Functional annotation of rice gene products, mutants and phenotypes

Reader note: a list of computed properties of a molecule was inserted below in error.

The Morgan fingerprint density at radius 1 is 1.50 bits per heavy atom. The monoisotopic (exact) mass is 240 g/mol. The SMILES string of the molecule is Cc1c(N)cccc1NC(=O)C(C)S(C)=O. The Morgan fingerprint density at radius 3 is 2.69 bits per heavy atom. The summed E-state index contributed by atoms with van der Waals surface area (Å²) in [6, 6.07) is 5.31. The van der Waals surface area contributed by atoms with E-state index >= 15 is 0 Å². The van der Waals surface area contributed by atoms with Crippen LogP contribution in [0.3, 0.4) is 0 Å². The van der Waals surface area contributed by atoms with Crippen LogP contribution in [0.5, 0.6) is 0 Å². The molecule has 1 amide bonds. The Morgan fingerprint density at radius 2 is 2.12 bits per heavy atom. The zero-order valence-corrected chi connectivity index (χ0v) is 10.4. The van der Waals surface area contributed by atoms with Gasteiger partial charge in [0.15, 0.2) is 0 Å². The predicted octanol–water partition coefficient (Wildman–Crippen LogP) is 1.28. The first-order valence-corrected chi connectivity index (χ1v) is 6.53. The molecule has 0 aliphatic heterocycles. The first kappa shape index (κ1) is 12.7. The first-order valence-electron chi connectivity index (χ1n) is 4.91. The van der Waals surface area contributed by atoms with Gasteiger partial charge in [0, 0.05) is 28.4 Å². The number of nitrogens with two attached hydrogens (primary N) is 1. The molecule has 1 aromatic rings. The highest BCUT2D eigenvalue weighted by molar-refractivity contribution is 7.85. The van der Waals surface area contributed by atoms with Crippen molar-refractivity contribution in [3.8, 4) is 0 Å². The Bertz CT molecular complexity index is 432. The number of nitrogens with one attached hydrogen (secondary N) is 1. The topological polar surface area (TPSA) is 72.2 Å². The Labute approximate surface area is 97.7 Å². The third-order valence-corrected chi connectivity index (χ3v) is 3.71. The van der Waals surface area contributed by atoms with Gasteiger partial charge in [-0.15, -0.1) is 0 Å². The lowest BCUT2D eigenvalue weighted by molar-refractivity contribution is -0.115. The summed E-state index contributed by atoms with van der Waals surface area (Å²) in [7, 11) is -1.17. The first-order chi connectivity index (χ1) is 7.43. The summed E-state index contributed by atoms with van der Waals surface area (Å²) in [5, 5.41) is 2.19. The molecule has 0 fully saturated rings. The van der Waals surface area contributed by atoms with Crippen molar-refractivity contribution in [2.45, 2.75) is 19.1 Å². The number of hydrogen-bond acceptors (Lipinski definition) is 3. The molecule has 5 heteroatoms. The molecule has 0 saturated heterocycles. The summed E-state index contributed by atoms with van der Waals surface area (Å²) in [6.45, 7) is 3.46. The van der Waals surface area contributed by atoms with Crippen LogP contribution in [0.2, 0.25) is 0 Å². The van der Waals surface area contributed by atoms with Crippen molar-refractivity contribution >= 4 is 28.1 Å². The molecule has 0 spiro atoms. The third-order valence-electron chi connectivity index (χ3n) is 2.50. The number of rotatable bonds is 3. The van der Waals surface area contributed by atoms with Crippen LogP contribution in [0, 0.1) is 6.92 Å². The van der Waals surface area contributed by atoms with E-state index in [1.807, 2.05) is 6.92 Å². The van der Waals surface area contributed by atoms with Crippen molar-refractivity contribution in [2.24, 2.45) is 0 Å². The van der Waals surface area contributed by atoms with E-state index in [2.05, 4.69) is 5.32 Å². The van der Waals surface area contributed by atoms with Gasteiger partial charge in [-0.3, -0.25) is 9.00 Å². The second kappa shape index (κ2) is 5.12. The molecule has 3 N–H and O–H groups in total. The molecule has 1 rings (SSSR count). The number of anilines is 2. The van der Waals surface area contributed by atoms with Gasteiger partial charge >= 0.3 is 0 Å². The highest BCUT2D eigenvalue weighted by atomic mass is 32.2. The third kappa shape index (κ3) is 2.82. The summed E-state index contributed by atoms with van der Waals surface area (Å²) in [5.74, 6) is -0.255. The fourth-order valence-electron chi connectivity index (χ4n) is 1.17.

A wide array of genetic information is contained in the large reservoirs of crop plant germplasm that have been accumulated over many decades. This information has been enriched by the historical familiarity of the agricultural community with the performance characteristics, crossing histories and environmental adaptation of crop species. Agricultural researchers have carefully recorded information on mutants, strains, phenotypes, polymorphisms and QTLs and many such studies involve associations between phenotypes and molecular markers. Association studies also hold promise for assessing correlations between specific genetic variants (SSRs, SNPs) and trait differences on a population level. The most commonly used approach in association genetics identifies differences and similarities in allele frequencies using sequence or molecular marker information from individuals with a particular phenotype and unrelated control individuals 4. Along similar lines, a ‘candidate gene’ approach is helpful in associating QTLs with specific genes based on their location or function in the same or a different organism. In this approach, a gene may be considered a candidate underlying a QTL, if it is known to be located in a chromosomal position that is coincident with a QTL, or to be involved in a particular biochemical pathway, or have a predicted phenotypic effect that is similar to the observed QTL effect. Once identified, these gene ‘candidates’ can be examined in detail to determine whether they have a functional association with a QTL of interest 12. As many genes are generally included within the chromosomal boundaries of a QTL and more than one may be functionally relevant to the trait in question, it remains difficult to provide convincing evidence from a database search, that a candidate gene is in fact the locus that conditions the trait under study. However, biologists can narrow down the search space considerably using this kind of database querying capability and those working with genetically less studied organisms can leverage the genomic information from model organisms.